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    19th-Cenury Thomas Hill Indian Encampment Oil

    Appraised Value:

    $60,000 - $80,000

    Appraised on: July 11, 2009

    Appraised in: Madison, Wisconsin

    Appraised by: Alan Fausel

    Category: Paintings & Drawings

    Episode Info: Madison, Hour 3 (#1409)

    Originally Aired: March 1, 2010

    slideshow IMAGE: 1 of 2 Next 

    More Like This:

    Form: Painting, Frame
    Material: Oil
    Period / Style: 19th Century
    Value Range: $60,000 - $80,000

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    Appraisal Video: (3:17)


    Appraised By:

    Alan Fausel
    Paintings & Drawings
    Vice President Director of Fine Arts

    Appraisal Transcript:
    GUEST: This is Thomas Hill, turn of the century. And I think maybe it might be Yosemite Valley. He's done a painting titled "Indian Encampment in Yosemite Valley." His studio was there, so we think, you know, it's a good possibility that's what it is. We found it in a church rummage sale in Moreno Valley, California, tucked away against the wall behind clothes. And I peeked at it, and I got my wife and said, "Wow, look at this." She said, "Let's get it." So I brought the lady over, asked her what they would want for it, and her comment was, "Nobody wants that ugly old thing." And so, I said, "Then, how much do you want for it?" She said, "$25."

    APPRAISER: When was that?

    GUEST: This was approximately 1984, give or take a year.

    APPRAISER: This does appear to be a work by Thomas Hill.

    GUEST: Mm-hmm.

    APPRAISER: He's a famous California painter known for painting his views of Yosemite Valley.

    GUEST: Yes.

    APPRAISER: I've had a look at this, and it's a bit of a mixed bag. Let's start with the down sides first. Because it hasn't properly been stored and whatnot, probably in basements and all, it's suffered a bit, and there's a lot of craquelure. And that's not good. It's also pretty dirty. And these whites would be much, much brighter. All the colors in here would come out if it would be cleaned.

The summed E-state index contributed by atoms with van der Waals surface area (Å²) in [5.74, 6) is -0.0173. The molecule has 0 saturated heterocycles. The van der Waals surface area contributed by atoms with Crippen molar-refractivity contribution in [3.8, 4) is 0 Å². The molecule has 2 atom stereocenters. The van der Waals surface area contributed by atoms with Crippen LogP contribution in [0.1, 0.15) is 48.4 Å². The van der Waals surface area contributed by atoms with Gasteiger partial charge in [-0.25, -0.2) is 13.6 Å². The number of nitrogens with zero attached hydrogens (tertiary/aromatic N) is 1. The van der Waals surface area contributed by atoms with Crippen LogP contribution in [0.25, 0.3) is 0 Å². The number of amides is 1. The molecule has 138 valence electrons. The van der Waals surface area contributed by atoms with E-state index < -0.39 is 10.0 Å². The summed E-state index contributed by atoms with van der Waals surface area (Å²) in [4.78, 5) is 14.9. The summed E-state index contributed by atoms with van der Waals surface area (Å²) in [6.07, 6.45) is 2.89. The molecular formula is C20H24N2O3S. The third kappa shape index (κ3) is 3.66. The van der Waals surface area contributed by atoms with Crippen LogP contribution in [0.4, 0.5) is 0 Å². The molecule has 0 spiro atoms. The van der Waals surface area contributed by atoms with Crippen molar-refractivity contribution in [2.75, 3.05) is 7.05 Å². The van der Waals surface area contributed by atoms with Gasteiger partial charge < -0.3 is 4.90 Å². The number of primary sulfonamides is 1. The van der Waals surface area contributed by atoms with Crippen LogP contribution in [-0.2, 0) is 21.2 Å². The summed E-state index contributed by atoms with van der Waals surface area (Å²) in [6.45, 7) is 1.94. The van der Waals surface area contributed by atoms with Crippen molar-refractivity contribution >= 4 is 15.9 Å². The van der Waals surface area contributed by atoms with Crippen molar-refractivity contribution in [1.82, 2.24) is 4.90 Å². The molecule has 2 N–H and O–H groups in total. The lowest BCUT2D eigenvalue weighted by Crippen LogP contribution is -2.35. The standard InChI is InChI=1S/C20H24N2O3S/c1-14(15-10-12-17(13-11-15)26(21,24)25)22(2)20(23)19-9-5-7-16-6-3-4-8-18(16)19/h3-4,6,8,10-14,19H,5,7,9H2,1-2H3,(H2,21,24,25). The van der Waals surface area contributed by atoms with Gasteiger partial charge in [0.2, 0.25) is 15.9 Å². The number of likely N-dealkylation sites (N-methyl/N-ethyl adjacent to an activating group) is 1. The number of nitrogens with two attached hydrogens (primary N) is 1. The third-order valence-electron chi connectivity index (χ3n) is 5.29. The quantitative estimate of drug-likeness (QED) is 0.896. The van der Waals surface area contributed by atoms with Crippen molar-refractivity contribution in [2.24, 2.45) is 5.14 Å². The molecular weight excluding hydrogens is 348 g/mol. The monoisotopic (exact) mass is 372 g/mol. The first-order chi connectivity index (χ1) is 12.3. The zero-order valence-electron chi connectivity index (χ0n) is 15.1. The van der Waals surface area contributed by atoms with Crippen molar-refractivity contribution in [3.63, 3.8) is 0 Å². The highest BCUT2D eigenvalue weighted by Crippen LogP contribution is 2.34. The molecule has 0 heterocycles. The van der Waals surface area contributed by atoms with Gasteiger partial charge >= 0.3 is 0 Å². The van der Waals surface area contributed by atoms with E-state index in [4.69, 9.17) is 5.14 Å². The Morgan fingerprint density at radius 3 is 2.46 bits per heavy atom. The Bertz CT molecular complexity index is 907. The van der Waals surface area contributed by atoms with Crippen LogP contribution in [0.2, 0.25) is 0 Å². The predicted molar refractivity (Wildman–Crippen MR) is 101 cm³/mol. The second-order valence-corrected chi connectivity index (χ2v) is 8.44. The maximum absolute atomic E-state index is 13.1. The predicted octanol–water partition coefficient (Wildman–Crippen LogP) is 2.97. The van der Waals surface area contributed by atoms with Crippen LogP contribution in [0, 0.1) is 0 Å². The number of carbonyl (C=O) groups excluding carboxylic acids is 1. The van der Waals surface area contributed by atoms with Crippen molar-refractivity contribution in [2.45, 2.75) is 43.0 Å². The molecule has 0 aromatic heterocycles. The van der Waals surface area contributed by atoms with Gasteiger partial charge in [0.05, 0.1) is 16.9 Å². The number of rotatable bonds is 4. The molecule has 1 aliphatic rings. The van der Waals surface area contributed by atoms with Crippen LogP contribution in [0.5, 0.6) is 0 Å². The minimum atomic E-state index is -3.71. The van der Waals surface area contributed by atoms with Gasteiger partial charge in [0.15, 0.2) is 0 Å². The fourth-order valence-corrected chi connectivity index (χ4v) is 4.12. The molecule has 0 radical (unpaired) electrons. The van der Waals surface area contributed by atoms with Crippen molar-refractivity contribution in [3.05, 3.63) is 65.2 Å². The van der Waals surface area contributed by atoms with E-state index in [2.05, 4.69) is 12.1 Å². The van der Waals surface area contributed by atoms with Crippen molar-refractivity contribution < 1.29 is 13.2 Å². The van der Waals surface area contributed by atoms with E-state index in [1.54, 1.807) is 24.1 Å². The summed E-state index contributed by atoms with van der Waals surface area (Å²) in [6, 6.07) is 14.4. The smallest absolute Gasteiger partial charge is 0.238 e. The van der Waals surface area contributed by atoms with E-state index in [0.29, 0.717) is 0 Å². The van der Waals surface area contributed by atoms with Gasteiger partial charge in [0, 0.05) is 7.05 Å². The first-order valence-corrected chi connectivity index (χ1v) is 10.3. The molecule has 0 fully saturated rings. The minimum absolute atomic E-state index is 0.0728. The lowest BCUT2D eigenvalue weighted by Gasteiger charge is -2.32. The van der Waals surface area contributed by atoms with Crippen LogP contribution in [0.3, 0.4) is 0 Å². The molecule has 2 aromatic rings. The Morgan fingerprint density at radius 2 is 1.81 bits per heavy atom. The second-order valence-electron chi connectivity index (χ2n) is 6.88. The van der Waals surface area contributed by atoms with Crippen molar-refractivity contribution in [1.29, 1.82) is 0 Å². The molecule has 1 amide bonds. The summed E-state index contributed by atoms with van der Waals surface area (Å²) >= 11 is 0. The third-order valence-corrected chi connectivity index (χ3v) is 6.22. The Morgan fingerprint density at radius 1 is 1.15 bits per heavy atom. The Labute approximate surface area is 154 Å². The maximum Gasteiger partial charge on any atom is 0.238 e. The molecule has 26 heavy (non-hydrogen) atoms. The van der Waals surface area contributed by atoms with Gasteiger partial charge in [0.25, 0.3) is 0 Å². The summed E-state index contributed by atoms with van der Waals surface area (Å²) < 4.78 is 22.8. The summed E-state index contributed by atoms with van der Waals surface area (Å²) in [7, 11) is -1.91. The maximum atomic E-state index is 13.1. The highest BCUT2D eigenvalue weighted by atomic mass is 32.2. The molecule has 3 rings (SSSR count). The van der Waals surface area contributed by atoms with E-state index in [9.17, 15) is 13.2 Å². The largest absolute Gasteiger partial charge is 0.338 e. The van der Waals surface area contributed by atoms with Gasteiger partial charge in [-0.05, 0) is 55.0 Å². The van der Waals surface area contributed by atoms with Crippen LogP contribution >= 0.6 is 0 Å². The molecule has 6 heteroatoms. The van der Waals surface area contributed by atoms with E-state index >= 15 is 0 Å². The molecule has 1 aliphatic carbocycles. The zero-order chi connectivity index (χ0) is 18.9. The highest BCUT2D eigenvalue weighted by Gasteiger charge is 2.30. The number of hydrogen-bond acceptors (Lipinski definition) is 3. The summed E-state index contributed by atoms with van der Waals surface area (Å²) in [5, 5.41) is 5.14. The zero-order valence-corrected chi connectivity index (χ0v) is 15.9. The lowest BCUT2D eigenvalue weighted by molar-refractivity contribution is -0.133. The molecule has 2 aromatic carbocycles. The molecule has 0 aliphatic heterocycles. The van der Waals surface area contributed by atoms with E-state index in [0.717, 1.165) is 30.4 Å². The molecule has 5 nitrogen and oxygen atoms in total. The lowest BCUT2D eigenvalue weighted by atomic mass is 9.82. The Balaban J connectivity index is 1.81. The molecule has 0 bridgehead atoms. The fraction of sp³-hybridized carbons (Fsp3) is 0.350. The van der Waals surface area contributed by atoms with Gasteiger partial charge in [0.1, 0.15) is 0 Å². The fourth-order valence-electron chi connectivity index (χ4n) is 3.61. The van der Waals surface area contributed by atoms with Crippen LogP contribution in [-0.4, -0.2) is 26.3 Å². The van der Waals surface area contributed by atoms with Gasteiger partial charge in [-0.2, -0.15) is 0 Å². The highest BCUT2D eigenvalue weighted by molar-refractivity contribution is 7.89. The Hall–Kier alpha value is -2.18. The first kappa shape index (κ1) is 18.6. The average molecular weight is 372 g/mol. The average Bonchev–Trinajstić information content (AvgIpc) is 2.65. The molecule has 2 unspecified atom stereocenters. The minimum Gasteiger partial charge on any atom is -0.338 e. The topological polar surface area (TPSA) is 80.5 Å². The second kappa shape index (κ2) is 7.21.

GUEST: Yes.

    APPRAISER: Other thing about it, it's probably Sierra Nevada mountains.

    GUEST: Mm-hmm.

    APPRAISER: But it's not an identifiable scene.

    GUEST: Yes.

    APPRAISER: It's not like Bridalveil Falls or Yosemite Falls or the Vernal Falls, which Thomas Hill does a lot of. It's, I think, sort of a generic, Sierra Nevada kind of look.

    GUEST: Yes, okay.

    APPRAISER: And the last thing-- it's a little troubling-- is the signature. There's a T. Hill signature right down here.

    GUEST: Yes. And it's a little wonky. It's not the best signature. That doesn't necessarily mean it's wrong. It may have been added at a later date. It just doesn't... it doesn't sit well with me, but it doesn't ruin the painting.

    GUEST: Uh-huh.

    APPRAISER: Now, on the positive side, there's a number of things going on. One, it's massive, you know? It's a great big painting.

    GUEST: Yes.

    APPRAISER: It has its original frame here, old Victorian frame, which goes with it. We talked about it having some condition issues.

    GUEST: Yes.

    APPRAISER: But it hasn't been restored, so it's in its original condition. It just needs to be cleaned, perhaps relined to lay down that craquelure. Many paintings I've seen have been ruined by bad restoration. And by a good, sensitive conservator, it could be brought back to life again.

    GUEST: Uh-huh.

    APPRAISER: The best thing about this painting is the amount of figures. One of the premiums on making a good Thomas Hill is having, especially, Native American figures. We have these figures here with the teepees. We see some here.

    GUEST: Yes.

    APPRAISER: And then we go across, we have these canoes here, going across the lake. And then a whole encampment and fire on the other side. So these sorts of things are a real plus in a Thomas Hill painting.

    GUEST: Yes.

    APPRAISER: Now, the market for Thomas Hill paintings, it's a little bit down. The 19th century is not as strong as the 20th century in California paintings these days. I've discussed it with a couple of my colleagues, and some are a little more bearish and some a little more bullish, depending on the market right now. But given that it's a fresh piece and it hasn't been touched, we'd probably put an auction estimate on this of somewhere around $50,000 to $70,000.

    GUEST: Oh, my gosh!

    APPRAISER: And could even make more, maybe $60,000 to $80,000.

    GUEST: I had no idea. Wow! That's astounding. Thank you very much.

    APPRAISER: It's my pleasure, really.

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